Saying, it’s difficult to get funding for your business – especially when you don’t have savings – is a huge understatement. Money after all, doesn’t grow on trees.
But if you believe in your business idea and you’re willing to take risks, here’s a list of alternative ways to get your business funded.
1. Save Up!
You don’t have to start a business immediately. If you’re patient enough you can save up for a small business. With just Php 5,000 you can start selling street food on the side. If you want to dabble into franchising, the lowest you could start with is Php 20,000 to Php 30,000. It’s still a lot of money but if you’re eager and frugal enough you could save up for this in a year or less.
For more information on franchising in the Philippines, go here (attach link to the previous article on franchising here).
2. Get a Side Hustle!
Another way to earn your capital is to get a side hustle. There are plenty of ways to earn extra income through side hustles depending on your skills. Here are a few ideas for your side hustle:
- Freelance Writer – There are plenty of writing jobs out there that you could do from the comforts of your home. You can be a copywriter/content writer for various websites. If you consider yourself a word smith, then this is the side job for you.
- Virtual Assistant – You could be a secretary/assistant to any busy client. You can schedule meetings, read/answer emails or even handle their social media accounts. Because a lot of these tasks are admin work that won’t need you to do it for 8 hours a day, this is one of the perfect part time jobs.
- Online English Teacher – This is also one of the best part time jobs out there. All you need to be is patient and fluent in English. That’s it. You also don’t have to work 8 hours a day because most tutoring sessions won’t take that long. You can get just one client and focus on them, teach them for 2-4 hours a day, and you can earn your extra income.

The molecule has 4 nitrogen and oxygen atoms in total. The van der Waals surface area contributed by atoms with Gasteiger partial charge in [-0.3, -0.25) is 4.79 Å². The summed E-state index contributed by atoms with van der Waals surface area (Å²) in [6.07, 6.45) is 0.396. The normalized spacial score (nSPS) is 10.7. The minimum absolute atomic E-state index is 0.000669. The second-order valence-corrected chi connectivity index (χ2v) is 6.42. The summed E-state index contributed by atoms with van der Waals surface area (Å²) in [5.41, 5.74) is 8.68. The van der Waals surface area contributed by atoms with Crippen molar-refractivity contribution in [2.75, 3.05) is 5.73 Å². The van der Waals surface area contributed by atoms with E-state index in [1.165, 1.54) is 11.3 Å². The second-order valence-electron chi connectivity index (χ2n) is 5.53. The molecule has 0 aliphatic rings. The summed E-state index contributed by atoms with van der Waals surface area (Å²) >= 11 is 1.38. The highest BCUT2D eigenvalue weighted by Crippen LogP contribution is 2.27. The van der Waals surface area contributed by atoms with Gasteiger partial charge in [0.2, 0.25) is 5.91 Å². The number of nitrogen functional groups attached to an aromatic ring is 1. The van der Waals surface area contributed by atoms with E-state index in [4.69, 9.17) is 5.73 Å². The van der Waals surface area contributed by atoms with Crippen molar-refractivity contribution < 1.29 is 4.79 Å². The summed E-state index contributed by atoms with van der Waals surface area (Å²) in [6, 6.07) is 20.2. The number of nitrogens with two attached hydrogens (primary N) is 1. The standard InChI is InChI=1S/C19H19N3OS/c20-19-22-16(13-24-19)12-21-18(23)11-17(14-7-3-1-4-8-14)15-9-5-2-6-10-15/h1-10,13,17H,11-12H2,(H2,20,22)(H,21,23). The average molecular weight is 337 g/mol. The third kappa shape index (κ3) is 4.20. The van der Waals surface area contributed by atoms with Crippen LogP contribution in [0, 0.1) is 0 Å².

- Graphic Designer – Depending on your Photoshop skills, this can be a great side hustle for you. If you enjoy editing or illustrating images, you can totally do graphic design on the side. You can do this for only 2-4 hours a day, depending on how fast you conceptualize ideas for design and work on Photoshop. Also, because you’re most probably the artistic type, this is also a great way to use your creativity to earn money. What’s not to love?
- Become a Grab or Uber partner – a lot of Filipinos has been finding this side hustle very lucrative in the past couple of years. It can also be something you’d want to consider, especially if you have the means to invest in buying a new car.
You can also check out this list of practical ideas for alternative sources of income by iMoney.
3. Liquidate Assets
If you have assets lying around that are depreciating, you might consider selling them. The value of cars usually depreciates. So when it comes to deciding on what to sell, your car can be the best option.
It’s easier to sell than a house because it’s way cheaper. But you could sell it at a price that’s enough to start a franchise or a small restaurant (depending on the car you’re selling). Also, selling a car won’t take as long as selling a house.
Other things you could sell, depending on how much you need for your capital, are jewelries, gadgets, expensive bags, limited edition comic books/ merchandise, basically anything worth selling.
4. Ask a Friend or Family for a Loan
You can always ask your friends or families for a loan. Although it is understandable if this is a sensitive matter to talk about with your loved ones. This is tricky because doing this might end in an altercation with your loved one if things go downhill.